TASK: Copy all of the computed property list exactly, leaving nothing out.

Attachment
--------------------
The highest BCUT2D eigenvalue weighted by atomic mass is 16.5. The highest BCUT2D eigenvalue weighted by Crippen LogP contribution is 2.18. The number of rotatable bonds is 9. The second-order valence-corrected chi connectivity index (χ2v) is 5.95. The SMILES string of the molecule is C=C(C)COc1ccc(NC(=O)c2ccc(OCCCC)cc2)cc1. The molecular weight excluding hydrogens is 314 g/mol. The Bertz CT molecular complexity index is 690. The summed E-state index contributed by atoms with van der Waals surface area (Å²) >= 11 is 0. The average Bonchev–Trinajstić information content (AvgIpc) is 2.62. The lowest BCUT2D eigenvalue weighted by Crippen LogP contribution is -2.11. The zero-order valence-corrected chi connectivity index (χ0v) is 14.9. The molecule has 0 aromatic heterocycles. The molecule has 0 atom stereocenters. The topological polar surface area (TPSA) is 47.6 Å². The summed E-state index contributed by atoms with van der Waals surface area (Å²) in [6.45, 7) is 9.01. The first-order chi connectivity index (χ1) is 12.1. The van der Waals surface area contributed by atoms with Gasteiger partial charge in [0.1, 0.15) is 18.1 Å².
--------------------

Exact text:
The highest BCUT2D eigenvalue weighted by atomic mass is 16.5. The highest BCUT2D eigenvalue weighted by Crippen LogP contribution is 2.18. The number of rotatable bonds is 9. The second-order valence-corrected chi connectivity index (χ2v) is 5.95. The SMILES string of the molecule is C=C(C)COc1ccc(NC(=O)c2ccc(OCCCC)cc2)cc1. The molecular weight excluding hydrogens is 314 g/mol. The Bertz CT molecular complexity index is 690. The summed E-state index contributed by atoms with van der Waals surface area (Å²) >= 11 is 0. The average Bonchev–Trinajstić information content (AvgIpc) is 2.62. The lowest BCUT2D eigenvalue weighted by Crippen LogP contribution is -2.11. The zero-order valence-corrected chi connectivity index (χ0v) is 14.9. The molecule has 0 aromatic heterocycles. The molecule has 0 atom stereocenters. The topological polar surface area (TPSA) is 47.6 Å². The summed E-state index contributed by atoms with van der Waals surface area (Å²) in [6.45, 7) is 9.01. The first-order chi connectivity index (χ1) is 12.1. The van der Waals surface area contributed by atoms with Gasteiger partial charge in [0.1, 0.15) is 18.1 Å².